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Project Humanities director wins ASU award celebrating spirit of difference making

Neal Lester standing in front of a wall with awards, figurines, dolls, posters and other objects.
April 26, 2023

The annual Gary Krahenbuhl Difference Maker Award was established through the generous contributions of faculty, staff and friends of Arizona State University, to honor a faculty member who personifies the spirit of difference making as demonstrated by Krahenbuhl, a former dean of The College of Liberal Arts and Sciences.

This year, the college recognized Neal A. Lester for his active involvement in community engagement and advocacy for social justice, along with his work in the award-winning Project Humanities university initiative.

Portrait of

Neal A. Lester

Lester is a Foundation Professor of English and founding director of Project Humanities at ASU. He came to ASU in 1997 after having taught previously at the University of Alabama and the University of Montevallo.

Lester is a prolific scholar, publishing numerous articles, chapters and books. His research and teaching interests include African-American literature and culture, race and representation, and diversity and inclusion. He is also a sought-after speaker and consultant on issues related to diversity, equity and inclusion, both within and outside of academia.

Lester brought a new way of thinking to ASU with the Project Humanities university initiative he founded 12 years ago. It aims to promote humanities study, research and humanistic thought by facilitating conversations across diverse communities.

Under the leadership of Lester, the program has gained recognition and become a leader in local, national and international conversations about shared humanity. The initiative has created Humanity 101, which is a toolbox of diverse programs and activities focused on proving that humanity is bound by shared experiences. This movement promotes local synergy, empowerment and awareness through seven principles: kindness, compassion, integrity, respect, empathy, forgiveness and self-reflection.

The Project Humanities programs highlight cross-communal outreach as multiprofessional, intergenerational and pedagogical through two signature programs. A 10-year-long homeless outreach effort engages diverse ASU undergraduate individuals and communities in collecting, sorting and distributing clothing, shoes and toiletries to 150–200 unsheltered adults in downtown Phoenix. Undergraduates, both credit- and noncredit bearing interns and volunteers, make this outreach a subject of class projects and fraternity/sorority service projects. Lester's Introduction to Literature course inspired one undergraduate student to volunteer in this program, who eventually created his own outreach initiative.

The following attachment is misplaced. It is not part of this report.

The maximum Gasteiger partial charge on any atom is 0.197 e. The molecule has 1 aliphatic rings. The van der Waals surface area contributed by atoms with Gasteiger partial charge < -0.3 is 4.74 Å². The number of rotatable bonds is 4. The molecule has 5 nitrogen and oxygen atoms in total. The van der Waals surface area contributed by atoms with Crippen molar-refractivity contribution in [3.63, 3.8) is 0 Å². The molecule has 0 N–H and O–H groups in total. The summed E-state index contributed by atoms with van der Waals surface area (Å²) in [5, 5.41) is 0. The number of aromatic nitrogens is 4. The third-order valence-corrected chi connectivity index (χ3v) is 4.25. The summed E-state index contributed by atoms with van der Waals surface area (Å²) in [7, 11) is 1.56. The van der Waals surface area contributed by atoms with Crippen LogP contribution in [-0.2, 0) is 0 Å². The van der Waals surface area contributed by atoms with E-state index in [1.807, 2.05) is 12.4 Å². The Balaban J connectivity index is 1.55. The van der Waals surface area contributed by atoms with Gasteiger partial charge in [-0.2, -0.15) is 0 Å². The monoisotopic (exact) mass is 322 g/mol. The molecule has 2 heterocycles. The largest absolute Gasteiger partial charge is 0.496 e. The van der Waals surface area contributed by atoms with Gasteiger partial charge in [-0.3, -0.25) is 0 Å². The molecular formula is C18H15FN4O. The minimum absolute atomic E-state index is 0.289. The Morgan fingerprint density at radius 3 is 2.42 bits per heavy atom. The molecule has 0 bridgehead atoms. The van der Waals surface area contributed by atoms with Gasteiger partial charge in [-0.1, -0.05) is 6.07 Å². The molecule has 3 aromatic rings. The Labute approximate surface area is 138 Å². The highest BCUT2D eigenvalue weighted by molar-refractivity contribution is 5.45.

The other program is the annual Hacks for Humanity: Hackathon for the Social Good, which is now in its 10th year. This program introduces ASU undergraduates to humanities and humanistic thinking, as well as Humanity 101 principles through intergenerational and multidisciplinary technology innovation and collaboration. The competition engages ASU undergraduates in various roles, including mentors, volunteers, participants, workshop leaders and panelists. This event has gone global, attracting participants from four states and 14 countries and collaborating with the University of Texas at Dallas on a synchronized event.

Lester's faculty teaching, research and service profile demonstrates how the three can work together symbiotically, both inside and outside the classroom. His leadership in Project Humanities has helped create meaningful cross-communal outreach and multidisciplinary collaboration opportunities for ASU undergraduates. Under his guidance, students have been able to contribute to their own personal and academic growth, as well as to the betterment of society as a whole.

Lester said he is most proud of the convergence of his research, teaching and service in his campus office. Hundreds of figurines, dolls, games, posters and other objects reinforce and introduce what is taught in his courses as well as act as a staged teaching tool, inviting critical conversations about race, whether privately in visitors’ heads or publicly with the person.

“For 30 years, my office has been a living book, a ‘colored museum,’ for students, colleagues and other visitors who enter it,” he said.

When asked about what this award meant to him, he said, “While I have personally/professionally received accolades and acknowledgments from entities outside of ASU for various reasons … it is gratifying to know that those inside ASU broadly and within The College of Liberal Arts and Sciences more specifically both acknowledge and value my work and its impact across ASU and beyond.”

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